Asking for an extension this way accomplishes 2 things:

1) You are being honest and open with the company about your situation, thereby promoting integrity in your relationship with the company

2) If the company agrees to your new deadline, you have given yourself the opportunity to evaluate both job offers, if you receive an offer from Company A

In most cases, the company will agree to your terms. During fall recruiting season, the Office of Career Management encourages all companies to give students an acceptance deadline of November 1st, or four weeks from the time of the offer (whichever date comes later). In the spring, we recommend 2 weeks in order to give students adequate time to truly consider the offer.

Not only does reneging hurt your reputation, but it also can come with some pretty serious consequences! If it is determined that you have reneged on either an internship or career position offer, you will be asked to meet with one of our full-time staff members in Career Management to discuss your situation. Depending on your situation, consequences could include: your writing of a letter of apology, your access to FisherConnect being discontinued, and/or your access to services as an alum being denied.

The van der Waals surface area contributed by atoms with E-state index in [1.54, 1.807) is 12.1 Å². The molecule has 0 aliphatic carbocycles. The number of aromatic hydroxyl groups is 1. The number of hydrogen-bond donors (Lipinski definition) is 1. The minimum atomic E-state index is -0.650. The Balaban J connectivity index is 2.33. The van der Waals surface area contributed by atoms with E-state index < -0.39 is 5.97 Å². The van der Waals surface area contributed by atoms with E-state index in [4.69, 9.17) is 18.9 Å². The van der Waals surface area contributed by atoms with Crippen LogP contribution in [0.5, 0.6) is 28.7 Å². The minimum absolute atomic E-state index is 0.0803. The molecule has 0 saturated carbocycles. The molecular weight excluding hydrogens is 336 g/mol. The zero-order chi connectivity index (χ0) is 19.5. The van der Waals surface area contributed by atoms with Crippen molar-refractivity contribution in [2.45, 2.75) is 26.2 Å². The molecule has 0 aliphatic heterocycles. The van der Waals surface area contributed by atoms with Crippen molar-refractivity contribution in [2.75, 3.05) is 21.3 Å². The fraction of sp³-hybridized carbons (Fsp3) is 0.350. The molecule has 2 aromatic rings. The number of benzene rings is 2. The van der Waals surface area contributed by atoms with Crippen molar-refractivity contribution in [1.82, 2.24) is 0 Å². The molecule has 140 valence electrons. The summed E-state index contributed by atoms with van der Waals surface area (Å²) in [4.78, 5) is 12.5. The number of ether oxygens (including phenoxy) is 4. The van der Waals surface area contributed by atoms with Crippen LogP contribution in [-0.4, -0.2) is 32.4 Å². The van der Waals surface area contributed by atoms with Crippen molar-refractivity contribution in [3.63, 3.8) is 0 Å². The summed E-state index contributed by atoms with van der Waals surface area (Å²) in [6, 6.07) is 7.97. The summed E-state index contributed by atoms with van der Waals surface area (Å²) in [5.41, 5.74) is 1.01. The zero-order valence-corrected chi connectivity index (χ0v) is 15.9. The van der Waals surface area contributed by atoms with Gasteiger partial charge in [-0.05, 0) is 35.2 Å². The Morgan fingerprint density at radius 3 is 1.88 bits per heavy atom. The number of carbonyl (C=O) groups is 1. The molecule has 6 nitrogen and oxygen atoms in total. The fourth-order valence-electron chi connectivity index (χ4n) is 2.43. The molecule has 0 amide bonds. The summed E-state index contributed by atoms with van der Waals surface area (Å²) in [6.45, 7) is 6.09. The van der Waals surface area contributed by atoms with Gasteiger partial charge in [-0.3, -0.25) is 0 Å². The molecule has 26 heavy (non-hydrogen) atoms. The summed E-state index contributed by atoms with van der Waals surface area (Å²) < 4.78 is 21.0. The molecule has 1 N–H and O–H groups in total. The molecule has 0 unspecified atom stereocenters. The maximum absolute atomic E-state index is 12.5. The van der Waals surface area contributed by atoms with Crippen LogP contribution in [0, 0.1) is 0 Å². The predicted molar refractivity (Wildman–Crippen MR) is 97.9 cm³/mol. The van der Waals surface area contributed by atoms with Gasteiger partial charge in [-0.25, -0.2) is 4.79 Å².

If you find yourself in a situation with multiple job offers, it would be very helpful to you to meet with a Career Consultant in our office to discuss the offers and how to manage deadlines, so that you can make good decisions and not violate any policies. Simply call our office at 614-292-6024 to schedule an appointment. We are here to help you in any way we can!

For more info, check out this blog about an employer’s perspective when students renege on an offer: http://blog.naceweb.org/2014/08/19/when-a-student-reneges-on-a-job-offer-an-employers-perspective/

 

 

Ch-ch-check me out!

There is nothing more heartbreaking than hearing about a student who loses an amazing career opportunity due to a mistake from their past. It’s important for job seekers to know just how much digging their future employer will do!

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Please keep in mind that some of these “screenings” often times don’t happen until close to the employment start date. If you are concerned about something from your past showing up, talk with the Office of Career Management to determine the best approach for discussing it with a potential employer.

Credit Checks

So, you’ve convinced a company to let you manage millions of their company’s dollars, but you keep forgetting to pay your Old Navy bill…Houston we have a problem! An employer will assume that if you haven’t been fiscally responsible in the past, you likely won’t be in the future. If you have any concern about what might show up on your credit report, meet with Scarlet & Gray Financial http://swc.osu.edu/financial-education-coaching/

Drug Testing